“Coding means to tell a computer what to do.”
This crystal-clear explanation, which many adults might struggle to articulate, comes from an 11-year-old named Liliana Renaud. She is learning about computer programming at the nonprofit KodeConnect, founded by Eval Silvera ’99 of Brockton, Mass.
The venture has personal roots. The former Computer Information Systems major introduced his daughter,Tamia, to coding at a week long summer camp held at Bentley. They looked for a similar program near home where she could continue studies; other families were also interested, but balked at the cost.
“Most parents spend that money in a whole summer, let alone in one week,” says Silvera, whose full-time job is senior agile coach at LogMeIn. “We had to do something.”
KodeConnect launched on February 20, 2016, and held its first programs over April vacation that year. Now, they teach several classes per week that sell out in 24 hours (the minimal fee helps), sponsor two weekly clubs, and gather fifth-graders in a Robotics Club, which earned finalist honors in a recent coding competition. Is Silvera surprised by the quick takeoff? Not really.
“When it comes down to it, all they’re doing is solving problems,” he explains. “That’s something we do naturally as kids.”
KodeConnect joins a rising number of organizations out to increase technological savvy in specific populations. Groups such as Girls Who Code, Women Who Code and Black Girls Code are working to diversify the profile of who works in technology.
Nearly half of Brockton’s residents are black, Hispanic, or two or more races, according to national census data from 2010. For Silvera, the demographics represent enormous untapped potential.
“These kids have different viewpoints, different experiences,” he says. “That can help realize some amazing technical solutions in our everyday lives.”
The local community has embraced Silvera’s passion for the cause. Because KodeConnect lacks a physical location, the Brockton Public Library and W. B.Mason, an office supply chain with headquarters in Brockton, have stepped up with tech equipment and space for classes. W. B. Mason staff even volunteer after work hours to teach KodeConnect classes. In fact, Silvera has found that many of his contacts in the tech world, including engineer coworkers at LogMeIn, donate money if they can’t donate time.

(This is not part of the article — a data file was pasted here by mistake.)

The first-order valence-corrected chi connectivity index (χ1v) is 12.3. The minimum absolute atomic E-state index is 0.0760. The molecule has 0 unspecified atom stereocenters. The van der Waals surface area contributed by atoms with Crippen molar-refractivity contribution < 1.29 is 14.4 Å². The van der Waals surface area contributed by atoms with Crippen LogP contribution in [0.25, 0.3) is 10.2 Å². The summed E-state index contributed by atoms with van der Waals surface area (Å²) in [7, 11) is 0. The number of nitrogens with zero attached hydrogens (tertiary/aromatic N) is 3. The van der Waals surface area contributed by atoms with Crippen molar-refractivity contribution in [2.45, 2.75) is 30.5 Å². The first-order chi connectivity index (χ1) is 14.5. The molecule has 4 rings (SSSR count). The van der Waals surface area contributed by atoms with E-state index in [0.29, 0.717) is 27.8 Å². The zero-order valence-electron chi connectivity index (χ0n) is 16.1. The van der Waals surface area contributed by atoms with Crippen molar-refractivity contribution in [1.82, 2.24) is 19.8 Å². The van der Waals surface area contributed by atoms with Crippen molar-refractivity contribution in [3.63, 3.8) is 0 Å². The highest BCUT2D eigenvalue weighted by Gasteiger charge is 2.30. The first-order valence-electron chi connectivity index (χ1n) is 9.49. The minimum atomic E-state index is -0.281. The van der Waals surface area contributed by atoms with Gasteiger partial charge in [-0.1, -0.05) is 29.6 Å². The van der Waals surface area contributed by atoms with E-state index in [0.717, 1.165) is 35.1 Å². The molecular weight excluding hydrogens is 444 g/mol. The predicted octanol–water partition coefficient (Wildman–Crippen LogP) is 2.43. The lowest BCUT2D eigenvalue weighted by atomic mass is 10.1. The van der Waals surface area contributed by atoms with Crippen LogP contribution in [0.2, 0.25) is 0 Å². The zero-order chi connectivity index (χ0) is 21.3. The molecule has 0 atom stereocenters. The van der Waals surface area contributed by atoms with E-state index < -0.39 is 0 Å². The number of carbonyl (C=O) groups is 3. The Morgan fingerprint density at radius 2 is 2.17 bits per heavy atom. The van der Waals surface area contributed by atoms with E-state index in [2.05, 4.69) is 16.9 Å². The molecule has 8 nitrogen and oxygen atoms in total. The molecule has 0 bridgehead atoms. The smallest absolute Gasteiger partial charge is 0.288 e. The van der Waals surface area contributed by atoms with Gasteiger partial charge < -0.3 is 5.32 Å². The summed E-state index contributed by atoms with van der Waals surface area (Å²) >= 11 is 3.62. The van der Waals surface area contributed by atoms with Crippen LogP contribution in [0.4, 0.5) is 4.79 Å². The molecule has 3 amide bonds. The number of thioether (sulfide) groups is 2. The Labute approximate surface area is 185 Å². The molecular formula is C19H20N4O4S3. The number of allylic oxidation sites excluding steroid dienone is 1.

According to the most recent data available from the National Center for Education Statistics,
in 2014,18% of all computer science graduates were women. In 1984, that figure had been 37%
19% of all graduates in 2014 were black or Hispanic; only 4.5% were black or Hispanic women
“The job of software engineer is lucrative and comes with a lot of perks. So a lot of people in that space are looking to reach out and get a better life for other people who don’t get exposure to our kind of work."
He goes on to note that Bentley alumni make up 80 percent of the KodeConnect board. “They really understand the importance of getting women and people of color into these fields.”
Silvera has a laundry list of hopes for KodeConnect: acquiring physical space of its own, expanding classes to high school students, teaching parents what their children are up to.
“Maybe we provide a ‘maker’ space, somewhere kids can tinker around. Or a place to work on science projects,” he adds. “We’d love to continue to work with teachers in public schools who may have reservations about STEM.”
In the larger fight to increase diversity in STEM fields (science, technology, engineering, math), organizations like KodeConnect are the critical boots on the ground. But Silvera doesn’t let the pressure of sweeping social change overwhelm him or his students.
“Our goal is that when students get to high school, it no longer becomes: ‘Oh, that’s a computer science class; I’m not interested.’ It’s more: ‘I’ve done this before; this sounds cool,’” he says. “We just want them to come, do some cool stuff, and be excited about it.”